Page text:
Snake venom may speed healing after oral surgery
An adhesive made from an enzyme found in snake venom may be a more effective and beneficial adhesive than traditional sutures when used to close surgical incisions, according to a study published in a recent issue of the Journal of Periodontology.
Researchers performed gingival graft procedures in contralateral mandibular premolars of 15 patients, so that each subject received one treatment of each type. When the investigators used the fibrin adhesive made of buffalo plasma-derived fibrinogen (a protein involved in coagulation) and an enzyme obtained from snake venom, patients experienced faster recovery and had better results than they did with traditional sutures.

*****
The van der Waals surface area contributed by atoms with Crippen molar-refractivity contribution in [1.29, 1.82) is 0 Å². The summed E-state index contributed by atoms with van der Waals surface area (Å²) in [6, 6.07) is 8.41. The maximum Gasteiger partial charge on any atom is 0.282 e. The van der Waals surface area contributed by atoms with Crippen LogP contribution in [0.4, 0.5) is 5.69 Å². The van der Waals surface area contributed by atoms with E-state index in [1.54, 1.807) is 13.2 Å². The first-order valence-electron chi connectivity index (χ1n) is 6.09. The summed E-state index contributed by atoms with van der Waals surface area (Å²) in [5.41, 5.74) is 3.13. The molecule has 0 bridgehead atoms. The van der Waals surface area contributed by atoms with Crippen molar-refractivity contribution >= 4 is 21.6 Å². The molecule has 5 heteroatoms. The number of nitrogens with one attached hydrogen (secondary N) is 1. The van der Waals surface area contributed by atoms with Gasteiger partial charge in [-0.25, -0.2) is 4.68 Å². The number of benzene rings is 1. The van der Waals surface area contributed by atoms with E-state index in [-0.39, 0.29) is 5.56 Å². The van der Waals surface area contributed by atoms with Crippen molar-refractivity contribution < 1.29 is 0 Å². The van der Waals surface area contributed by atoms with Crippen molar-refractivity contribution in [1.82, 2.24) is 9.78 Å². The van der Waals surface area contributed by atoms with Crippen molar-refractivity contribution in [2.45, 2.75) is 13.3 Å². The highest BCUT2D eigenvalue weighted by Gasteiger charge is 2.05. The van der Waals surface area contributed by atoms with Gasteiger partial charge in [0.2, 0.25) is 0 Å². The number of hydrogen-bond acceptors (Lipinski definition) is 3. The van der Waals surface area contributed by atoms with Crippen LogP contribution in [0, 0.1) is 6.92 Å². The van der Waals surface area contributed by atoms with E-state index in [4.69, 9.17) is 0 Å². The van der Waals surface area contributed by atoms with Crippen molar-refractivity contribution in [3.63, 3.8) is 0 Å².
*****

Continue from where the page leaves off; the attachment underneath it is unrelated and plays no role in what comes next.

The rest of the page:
"This unique type of adhesive may stimulate faster tissue repair," said study author Monica Barbosa, PhD, Bauru Dental School, University of São Paulo, Brazil. "It is a more natural form of adhesive in comparison to traditional sutures used after surgery."
"More studies are needed to fully evaluate the effectiveness of this alternative," Dr. Barbosa added.
"This adhesive may be a less infectious alternative to traditional sutures," said Preston D. Miller, president, American Academy of Periodontology. "This research highlights the array of therapies available for patients—both traditional and natural alternatives."
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